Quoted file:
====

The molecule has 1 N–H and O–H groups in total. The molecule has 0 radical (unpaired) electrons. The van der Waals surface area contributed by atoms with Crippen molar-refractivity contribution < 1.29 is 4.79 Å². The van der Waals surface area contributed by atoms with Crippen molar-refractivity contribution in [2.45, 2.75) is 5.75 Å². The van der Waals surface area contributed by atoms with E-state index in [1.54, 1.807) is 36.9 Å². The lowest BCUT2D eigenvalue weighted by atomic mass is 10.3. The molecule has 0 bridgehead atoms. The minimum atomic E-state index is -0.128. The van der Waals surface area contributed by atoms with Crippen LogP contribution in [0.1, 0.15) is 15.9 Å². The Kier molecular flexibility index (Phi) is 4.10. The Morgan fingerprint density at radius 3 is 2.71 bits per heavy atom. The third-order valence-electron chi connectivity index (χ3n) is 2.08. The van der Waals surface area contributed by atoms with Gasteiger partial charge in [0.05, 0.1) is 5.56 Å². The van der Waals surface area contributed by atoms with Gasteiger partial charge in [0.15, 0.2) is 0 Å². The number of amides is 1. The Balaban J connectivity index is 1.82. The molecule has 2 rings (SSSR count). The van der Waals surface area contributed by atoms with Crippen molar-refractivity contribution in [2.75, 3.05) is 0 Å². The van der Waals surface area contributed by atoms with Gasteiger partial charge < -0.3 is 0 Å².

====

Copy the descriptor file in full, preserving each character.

The molecule has 1 N–H and O–H groups in total. The molecule has 0 radical (unpaired) electrons. The van der Waals surface area contributed by atoms with Crippen molar-refractivity contribution < 1.29 is 4.79 Å². The van der Waals surface area contributed by atoms with Crippen molar-refractivity contribution in [2.45, 2.75) is 5.75 Å². The van der Waals surface area contributed by atoms with E-state index in [1.54, 1.807) is 36.9 Å². The lowest BCUT2D eigenvalue weighted by atomic mass is 10.3. The molecule has 0 bridgehead atoms. The minimum atomic E-state index is -0.128. The van der Waals surface area contributed by atoms with Crippen LogP contribution in [0.1, 0.15) is 15.9 Å². The Kier molecular flexibility index (Phi) is 4.10. The Morgan fingerprint density at radius 3 is 2.71 bits per heavy atom. The third-order valence-electron chi connectivity index (χ3n) is 2.08. The van der Waals surface area contributed by atoms with Gasteiger partial charge in [0.05, 0.1) is 5.56 Å². The van der Waals surface area contributed by atoms with Gasteiger partial charge in [0.15, 0.2) is 0 Å². The number of amides is 1. The Balaban J connectivity index is 1.82. The molecule has 2 rings (SSSR count). The van der Waals surface area contributed by atoms with Crippen molar-refractivity contribution in [2.75, 3.05) is 0 Å². The van der Waals surface area contributed by atoms with Gasteiger partial charge < -0.3 is 0 Å².